The overall result of all these meetings was virtually nil, even though the FISA said decisions should be made by July in order to formulate a new Formula for 1985, by October 1982. July came and went, as did October and there was no 1985 Formula announced. The trouble was that there was no overall agreement and no acceptable ideas. Nobody wanted bigger capacity engines and nobody wanted smaller capacity, nobody wanted heavier cars, a few wanted lighter cars. Lots of people thought we needed some limitation other than engine capacity, and most people agreed on their dislike of cylinder capacity limits, but nobody could think of an acceptable alternative. So round and round we went all season and got nowhere.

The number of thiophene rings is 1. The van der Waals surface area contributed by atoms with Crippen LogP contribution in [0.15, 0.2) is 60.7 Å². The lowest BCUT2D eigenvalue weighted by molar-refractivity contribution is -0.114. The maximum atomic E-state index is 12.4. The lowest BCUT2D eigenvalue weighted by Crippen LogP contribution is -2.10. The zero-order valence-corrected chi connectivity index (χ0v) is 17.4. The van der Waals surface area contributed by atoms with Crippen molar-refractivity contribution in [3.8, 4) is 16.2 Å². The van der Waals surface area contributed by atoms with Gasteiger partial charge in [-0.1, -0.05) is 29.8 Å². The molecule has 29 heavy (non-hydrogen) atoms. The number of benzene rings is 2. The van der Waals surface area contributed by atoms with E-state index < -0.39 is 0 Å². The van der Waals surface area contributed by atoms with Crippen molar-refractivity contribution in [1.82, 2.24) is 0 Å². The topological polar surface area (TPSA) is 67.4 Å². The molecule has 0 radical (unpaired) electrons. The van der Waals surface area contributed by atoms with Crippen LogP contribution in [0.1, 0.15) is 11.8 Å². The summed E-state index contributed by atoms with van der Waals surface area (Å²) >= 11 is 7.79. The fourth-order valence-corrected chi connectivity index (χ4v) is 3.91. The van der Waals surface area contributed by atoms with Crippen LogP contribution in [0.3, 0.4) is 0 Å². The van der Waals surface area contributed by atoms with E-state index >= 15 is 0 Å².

All the designers are obsessed with “down-force” to increase the adhesion of the tyres, providing it by means of aerodynamics both above and below the car, the “above” being achieved by body shape, adjustable aerofoils front and rear and radiator air flow, and “below” by venturis under the car, sealed off by “skirts” rubbing on the ground along each side of the car. Because these rubbing “skirts” are not allowed to move it has become imperative to keep the car at a constant distance from the ground, so suspension movement has been virtually eliminated, with rock-hard coil springs and only the flexing of the tyres giving any form of bump absorption. This hard ride has played havoc with drivers physically, and many of them aggravate it by bouncing the cars over the bevelled kerbs that line corners these days. If they kept the cars off the kerbs many of them would have a much easier ride, but even so they get an awful jolting and jarring at the best of times. Some of them have suffered back troubles as a result and the FISA officials and the doctors of FISA have become increasingly concerned, but no designer was prepared to use softer springs and lose his “ground effect”. They were all designing cars to win the races, not lose them.